Capitalization of Nouns in English
|08/11/20 3:25 PM|
I'm sure most english Speakers are familiar with the following Passage:
"We hold these truths to be self-evident, that all men are created equal, that they are endowed by their Creator with certain unalienable Rights, that among these are Life, Liberty and the pursuit of Happiness.--That to secure these rights, Governments are instituted among Men, deriving their just powers from the consent of the governed, --That whenever any Form of Government becomes destructive of these ends, it is the Right of the People to alter or to abolish it, and to institute new Government, laying its foundation on such principles and organizing its powers in such form, as to them shall seem most likely to effect their Safety and Happiness."
Written in the latter Half of the 1700s, the Declaration of Independence is somewhat well-known for having an unusual Tendency to capitalize almost every bloody Noun in its Sentences, without much Rhyme or Reason to it. (And yes, I will be typing like our Founding Fathers for the Entirety of this Page, just for Kicks and Giggles.) I always found this Convention to be quite bizarre, so I decided too look into why exactly Texts from that era seemed to love pulling a German with the whole Capitalization thing.
This Article from StackExchange written by Gpr was very helpful in providing Answers with actual Sources. Here is what the top answer had to say:
"I found this in an actual printed book, The Cambridge Encyclopedia of the English Language (David Crystal), p67, where the internet let me down. It's in the section about emerging orthography in the 16th Century:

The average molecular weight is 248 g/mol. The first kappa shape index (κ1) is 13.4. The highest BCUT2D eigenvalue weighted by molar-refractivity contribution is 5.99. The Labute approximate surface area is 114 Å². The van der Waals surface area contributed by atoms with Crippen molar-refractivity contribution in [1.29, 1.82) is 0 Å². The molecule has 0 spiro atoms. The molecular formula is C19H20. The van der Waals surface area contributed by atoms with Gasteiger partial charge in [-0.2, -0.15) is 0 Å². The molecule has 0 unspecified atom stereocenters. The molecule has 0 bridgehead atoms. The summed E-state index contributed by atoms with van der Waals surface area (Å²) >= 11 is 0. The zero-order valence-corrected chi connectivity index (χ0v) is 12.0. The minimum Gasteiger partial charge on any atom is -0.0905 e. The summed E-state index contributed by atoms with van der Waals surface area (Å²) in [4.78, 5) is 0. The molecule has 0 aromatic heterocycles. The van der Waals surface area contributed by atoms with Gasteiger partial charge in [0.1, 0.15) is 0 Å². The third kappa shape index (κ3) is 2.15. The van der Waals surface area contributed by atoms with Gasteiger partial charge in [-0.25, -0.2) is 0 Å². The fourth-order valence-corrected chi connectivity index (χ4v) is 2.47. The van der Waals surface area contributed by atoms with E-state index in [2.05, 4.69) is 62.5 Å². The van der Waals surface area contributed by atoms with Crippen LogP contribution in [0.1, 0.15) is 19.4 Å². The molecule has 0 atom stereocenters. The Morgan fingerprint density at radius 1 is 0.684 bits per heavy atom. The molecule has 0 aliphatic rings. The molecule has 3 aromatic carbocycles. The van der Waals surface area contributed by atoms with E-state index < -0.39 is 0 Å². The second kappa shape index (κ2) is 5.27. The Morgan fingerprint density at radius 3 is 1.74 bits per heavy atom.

Hart recommended his readers to use a capital letter at the beginning of every sentence, proper name, and important common noun. By the 17th century, the practice had extended to titles (Sir, Lady), forms of address (Father, Mistris), and personified nouns (Nature). Emphasized words and phrases would also attract a capital. By the beginning of the 18th century, the influence of Continental books had caused this practice to be extended still further (e.g. to the names of the branches of knowledge), and it was not long before some writers began using a capital for any noun that they felt to be important. Books appeared in which all or most nouns were given an initial capital (as is done systematically in modern German) - perhaps for aesthetic reasons, or perhaps because printers were uncertain about which nouns to capitalize, and so capitalized them all.
The fashion was at its height in the later 17th century, and continued into the 18th. The manuscripts of Butler, Traherne, Swift, and Pope are full of initial capitals. However, the later 18th-century grammarians were not amused by this apparent lack of discipline in the written language. In their view, the proliferation of capitals was unnecessary, and causing the loss of a useful potential distinction. Their rules brought a dramatic reduction in the types of noun permitted to take a capital letter.
It seems odd that Hart's recommendations on capitalization [sic] should have taken root where his suggestions for phonetic spelling have fallen on deaf ears..."
Oh, how right You are, Gpr. So, our Question seems to be answered. I guess I can knock off the over-capitalization now!